Last week we took our kids to see the intensely rich and cogent Jean-Michel Basquiat retrospective Boom for Real at The Barbican Art Gallery.
Once inside the darkened, hushed upstairs spaces, I embarked on a whispered, abridged explanation in room 1 that “J-MB was an NY boy with a love of street art and jazz, who created a graffiti tag for himself; SAMO©. He went on to become an incredibly famous, and wealth artist in his short life.
Darcy (4), enthralled already by the children’s gallery quiz sat down on the floor to fill in the boxes. Will (17), media studies student, nonchalant, but clearly thinking it’s all pretty cool wanders off by himslef. George (9), soccer and sport-mad-in-general, sticks close, but turns his attention to the shot of the artist on the exhibition’s programme cover – Edo Bertoglio’s photograph of ‘Jean Michel Basquiat wearing American Football helmet’.
Basquiat clearly had a thing for football helmets; possibly utilising their skull-like quality as a thematic, perhaps an extension of his obsession for Gray’s Anatomy (book not TV series) and death symbols in general. The one featured in the shot has a significance we are led to understand.
The name, ‘AARON, painted on the front below his (clever) signature crown device, refers to Hank Aaron (although actually a Baseball player), and is undoubtedly a commentary on the contribution African Americans have made to US popular culture. The roughly daubed ‘livery’ on the shell is that of the Oakland Raiders, traditionally deemed as ‘outlaws’, or working-class underdogs in the sport. Rich, complex metaphors and meaning indeed.
So sporty son asks;
“Was he sponsored by Adidas Dad?”
Media Son and I laughed out loud, triggering numerous turned heads and some considerable sniggering. Sporty Son had, in fact, noticed as a first impact, the retro Adidas Trefoil emblazoned across J-MB’s orange T. (I remembered those tops well – I proudly had several myself, and the nasty vinyl kit bag to match).
“No” I said too quickly, “It’s probably just a T-shirt he’s put on, probably to look cool with a suit – he loved expensive suits and getting them covered in paint”. That went down well enough, but then for the entire exhibition journey, I was less convinced of myslef, and more intrigued by the events of room 1 – Basquiat had, after all, walked for Comme des Garçons, loved Armani and flaunted Everlast.
ipad native, X factor loving, Gen Z’ders like Sporty Son are naturally assuming that in 2017, if you are a celebrity and you’re wearing a logo, somebody else has paid for the threads.
He’s a kid who can identify a Premier League club more readily by their sponsor’s logo than the colour of their strip. Who, by contrast watches endless Dude Perfect clips with adverts pinging up second-by-second, not noticing the persistent advertisers.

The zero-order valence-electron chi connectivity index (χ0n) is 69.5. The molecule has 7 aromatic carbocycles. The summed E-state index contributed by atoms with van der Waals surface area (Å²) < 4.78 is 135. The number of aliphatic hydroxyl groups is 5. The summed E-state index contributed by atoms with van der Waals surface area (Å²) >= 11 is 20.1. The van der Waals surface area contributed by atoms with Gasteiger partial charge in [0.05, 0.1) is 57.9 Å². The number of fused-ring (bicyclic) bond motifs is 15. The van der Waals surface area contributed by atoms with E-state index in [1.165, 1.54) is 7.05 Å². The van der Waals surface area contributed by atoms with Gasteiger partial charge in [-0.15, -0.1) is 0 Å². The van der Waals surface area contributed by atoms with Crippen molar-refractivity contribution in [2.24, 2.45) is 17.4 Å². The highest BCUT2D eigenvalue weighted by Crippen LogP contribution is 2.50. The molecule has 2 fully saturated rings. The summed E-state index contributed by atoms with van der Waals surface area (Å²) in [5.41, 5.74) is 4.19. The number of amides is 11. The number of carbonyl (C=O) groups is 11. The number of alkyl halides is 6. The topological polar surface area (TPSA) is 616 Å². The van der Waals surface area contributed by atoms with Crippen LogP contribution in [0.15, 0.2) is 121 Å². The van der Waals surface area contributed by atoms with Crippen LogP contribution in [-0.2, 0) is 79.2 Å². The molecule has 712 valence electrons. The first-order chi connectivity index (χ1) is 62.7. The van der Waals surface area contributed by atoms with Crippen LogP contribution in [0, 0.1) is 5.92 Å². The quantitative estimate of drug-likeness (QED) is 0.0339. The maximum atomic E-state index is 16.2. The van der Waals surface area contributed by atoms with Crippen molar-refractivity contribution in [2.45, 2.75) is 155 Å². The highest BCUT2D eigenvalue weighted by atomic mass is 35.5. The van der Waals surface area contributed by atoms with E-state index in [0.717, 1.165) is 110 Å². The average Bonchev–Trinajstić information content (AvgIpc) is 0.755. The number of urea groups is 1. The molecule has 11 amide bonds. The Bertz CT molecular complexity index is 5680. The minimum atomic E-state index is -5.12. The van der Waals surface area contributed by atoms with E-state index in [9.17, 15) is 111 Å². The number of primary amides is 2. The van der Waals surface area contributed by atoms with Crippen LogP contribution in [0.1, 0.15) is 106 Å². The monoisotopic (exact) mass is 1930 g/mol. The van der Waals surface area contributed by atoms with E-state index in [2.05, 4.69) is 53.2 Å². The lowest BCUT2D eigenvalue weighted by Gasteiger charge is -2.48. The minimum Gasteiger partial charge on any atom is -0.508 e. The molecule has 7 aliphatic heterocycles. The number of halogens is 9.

He’s hard wired to be brand aware – both to their strengths and weaknesses.
From what I can glean sat here now, it’s probably the case that Basquiat was not sponsored by this particular sports brand, although whether the T was actually thrift shop, or a more calculated statement is not clear. Truthfully back in the 80’s, none of us were so brand savvy or indeed interested in such banalities as ‘the right brand’. A time caught between Punk and Grunge was not as susceptible, or open to advertisers. But maybe this artist was.
As a musician and artist, Basquiat was a huge supporter of the rising Be-Bop scene (see and hear Beat Bop, 1983 – by American rappers Rammellzee and K-Rob which he produced, directed and also created the sleeve for), as well the latter child, Hip-Hop. And with that came the rise of today’s dauntless sneaker culture.
It’s 1985, and Gerald Deas, (aka) “Dr. Deas,” a physician, poet, playwright, musician and Korea veteran (who also led a successful campaign against sulfites in sugary drinks that were sold only in minority communities) wrote a piece entitled “Felon Sneakers” warning against the perilous dangers of young men getting too enamoured with sneaker culture. “If an unlucky brother winds up in jail,” warned Deas, “his felon sneakers can’t get him bail.” Even with the price tags.
But rather than serving as a cautionary poem that reasoned young men across America into more sensible shoes, the poem sparked a passionate response from radical rap group Run-D.M.C with the now classic, “My Adidas” which would go on to turn the German sportswear brand into an intrinsic part of hip-hop culture. The Adidas flag was from then planted in the rap world.
A connection maybe? Our picture was taken back in ’81. And a long line of posthumous ‘collaborations’ between Reebok, other sneaker brands and the Basquiat property have taken place since.
None of this adds up to a linear truth – nothing J-MB was connected to ever seems to be, but as a post-pop, neo-experimentalist artist, everything was intertwined; a play on words, images and ideas, mashing up culture, politics, art and commerce.
What he seemed to have sparked, or at least tapped into was the now commonplace fusion of street culture, high culture, brands and personality. A true marketing mix, a true ‘modern’ and commercial artist. Defiantly not SAMO.